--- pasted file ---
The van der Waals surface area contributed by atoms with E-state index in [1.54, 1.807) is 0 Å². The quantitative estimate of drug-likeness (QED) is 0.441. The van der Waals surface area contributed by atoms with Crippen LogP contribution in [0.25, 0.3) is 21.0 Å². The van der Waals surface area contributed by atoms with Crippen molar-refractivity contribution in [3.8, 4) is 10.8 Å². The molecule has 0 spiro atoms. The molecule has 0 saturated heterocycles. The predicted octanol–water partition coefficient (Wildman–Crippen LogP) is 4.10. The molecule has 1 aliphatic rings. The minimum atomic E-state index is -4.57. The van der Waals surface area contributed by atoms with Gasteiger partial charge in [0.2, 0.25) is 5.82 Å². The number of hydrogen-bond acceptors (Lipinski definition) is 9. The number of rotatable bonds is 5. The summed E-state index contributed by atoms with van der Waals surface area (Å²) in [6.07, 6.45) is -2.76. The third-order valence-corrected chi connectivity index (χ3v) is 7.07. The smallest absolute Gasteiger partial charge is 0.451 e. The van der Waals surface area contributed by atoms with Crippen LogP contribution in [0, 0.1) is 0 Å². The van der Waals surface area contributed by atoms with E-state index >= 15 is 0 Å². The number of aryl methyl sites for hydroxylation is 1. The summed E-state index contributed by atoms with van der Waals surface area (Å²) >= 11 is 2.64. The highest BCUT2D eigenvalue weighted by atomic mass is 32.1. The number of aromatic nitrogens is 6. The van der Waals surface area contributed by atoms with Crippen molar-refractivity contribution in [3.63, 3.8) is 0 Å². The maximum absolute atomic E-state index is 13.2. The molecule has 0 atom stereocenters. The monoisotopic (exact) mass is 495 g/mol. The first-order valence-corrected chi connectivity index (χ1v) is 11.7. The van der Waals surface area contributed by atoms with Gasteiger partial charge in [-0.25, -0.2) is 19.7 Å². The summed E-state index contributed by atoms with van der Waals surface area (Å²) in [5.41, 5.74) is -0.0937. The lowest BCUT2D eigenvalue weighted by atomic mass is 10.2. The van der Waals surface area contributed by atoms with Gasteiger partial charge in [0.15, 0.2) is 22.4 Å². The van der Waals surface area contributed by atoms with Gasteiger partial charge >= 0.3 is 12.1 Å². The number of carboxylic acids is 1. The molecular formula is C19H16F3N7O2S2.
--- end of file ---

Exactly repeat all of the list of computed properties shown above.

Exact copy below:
The van der Waals surface area contributed by atoms with E-state index in [1.54, 1.807) is 0 Å². The quantitative estimate of drug-likeness (QED) is 0.441. The van der Waals surface area contributed by atoms with Crippen LogP contribution in [0.25, 0.3) is 21.0 Å². The van der Waals surface area contributed by atoms with Crippen molar-refractivity contribution in [3.8, 4) is 10.8 Å². The molecule has 0 spiro atoms. The molecule has 0 saturated heterocycles. The predicted octanol–water partition coefficient (Wildman–Crippen LogP) is 4.10. The molecule has 1 aliphatic rings. The minimum atomic E-state index is -4.57. The van der Waals surface area contributed by atoms with Gasteiger partial charge in [0.2, 0.25) is 5.82 Å². The number of hydrogen-bond acceptors (Lipinski definition) is 9. The number of rotatable bonds is 5. The summed E-state index contributed by atoms with van der Waals surface area (Å²) in [6.07, 6.45) is -2.76. The third-order valence-corrected chi connectivity index (χ3v) is 7.07. The smallest absolute Gasteiger partial charge is 0.451 e. The van der Waals surface area contributed by atoms with Crippen LogP contribution in [0, 0.1) is 0 Å². The van der Waals surface area contributed by atoms with E-state index >= 15 is 0 Å². The number of aryl methyl sites for hydroxylation is 1. The summed E-state index contributed by atoms with van der Waals surface area (Å²) >= 11 is 2.64. The highest BCUT2D eigenvalue weighted by atomic mass is 32.1. The number of aromatic nitrogens is 6. The van der Waals surface area contributed by atoms with Crippen molar-refractivity contribution in [3.63, 3.8) is 0 Å². The maximum absolute atomic E-state index is 13.2. The molecule has 0 atom stereocenters. The monoisotopic (exact) mass is 495 g/mol. The first-order valence-corrected chi connectivity index (χ1v) is 11.7. The van der Waals surface area contributed by atoms with Gasteiger partial charge in [-0.25, -0.2) is 19.7 Å². The summed E-state index contributed by atoms with van der Waals surface area (Å²) in [5.41, 5.74) is -0.0937. The lowest BCUT2D eigenvalue weighted by atomic mass is 10.2. The van der Waals surface area contributed by atoms with Gasteiger partial charge in [0.15, 0.2) is 22.4 Å². The van der Waals surface area contributed by atoms with Gasteiger partial charge >= 0.3 is 12.1 Å². The number of carboxylic acids is 1. The molecular formula is C19H16F3N7O2S2.